Carol has been working as a consultant to the Ontario government, primarily pertaining to what they should do about their vitamin D testing. They have, as of December 1, "de-listed" vitamin D, which means the government will no longer include payments for vitamin D testing as part of their health insurance.
This is a major setback. However, Canadians can still purchase vitamin D tests on their own. And Grassroots Health has initiated several vitamin D initiatives to help Canadians get their tests at a reduced cost, by enrolling them in a Grassroots Health vitamin D study.
The Canadian government may use the latest IOM/FNB recommendations as justification for taking out vitamin D testing.
However, there's still some good news.
Heather Chappell of the Canadian Cancer Society (CCS) has stated that the organization will not lower their recommendations -- which is currently 1,000 IUs per day, based on the vitamin D cancer research done by Dr. Heaney and Lappe – because the IOM recommendations cover bone health only. And the CCS is still concerned about vitamin D deficiency and cancer.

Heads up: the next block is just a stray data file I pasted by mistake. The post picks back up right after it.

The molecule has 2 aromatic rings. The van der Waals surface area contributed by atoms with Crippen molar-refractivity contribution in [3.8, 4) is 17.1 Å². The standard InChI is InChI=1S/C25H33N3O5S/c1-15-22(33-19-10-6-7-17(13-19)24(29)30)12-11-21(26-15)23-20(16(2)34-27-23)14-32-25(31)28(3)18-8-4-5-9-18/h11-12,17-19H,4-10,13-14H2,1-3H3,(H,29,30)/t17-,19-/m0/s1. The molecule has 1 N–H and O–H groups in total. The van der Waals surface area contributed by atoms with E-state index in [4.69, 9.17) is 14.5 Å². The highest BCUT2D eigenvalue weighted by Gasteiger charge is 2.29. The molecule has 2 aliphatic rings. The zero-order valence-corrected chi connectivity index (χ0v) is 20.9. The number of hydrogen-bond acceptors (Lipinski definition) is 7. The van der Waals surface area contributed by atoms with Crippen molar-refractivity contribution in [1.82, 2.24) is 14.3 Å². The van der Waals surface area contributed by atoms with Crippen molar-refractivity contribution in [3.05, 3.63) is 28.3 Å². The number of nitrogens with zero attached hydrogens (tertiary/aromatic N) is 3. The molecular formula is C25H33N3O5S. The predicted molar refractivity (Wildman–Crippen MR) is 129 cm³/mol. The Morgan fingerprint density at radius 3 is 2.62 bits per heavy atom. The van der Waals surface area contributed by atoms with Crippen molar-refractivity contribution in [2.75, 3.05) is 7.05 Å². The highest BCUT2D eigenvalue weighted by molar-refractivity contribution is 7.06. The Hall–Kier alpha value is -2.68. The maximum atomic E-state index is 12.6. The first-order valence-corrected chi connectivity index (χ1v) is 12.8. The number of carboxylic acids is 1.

So, just who's on the IOM's vitamin D panel?
Contrary to common sense, the panel did not consist primarily of vitamin D experts.
According to Carol:
"They did have a few people on the panel with a little bit of vitamin D experience but not much. (The full list of panel members is available on www.IOM.edu.)
Their experience certainly was not in the epidemiological realm at all like Dr. Garland.
What was disturbing to some of our panel, the vitamin D researchers, was that a number of them have been recommended or volunteered previously on the panel and they were explicitly rejected.
That is disturbing."
Again, the position of the Vitamin D Council, GrassrootsHealth and myself is that you need to adhere to the scientific vitamin D panel recommendation, which is a vitamin D level of 40 ng/ml at minimum.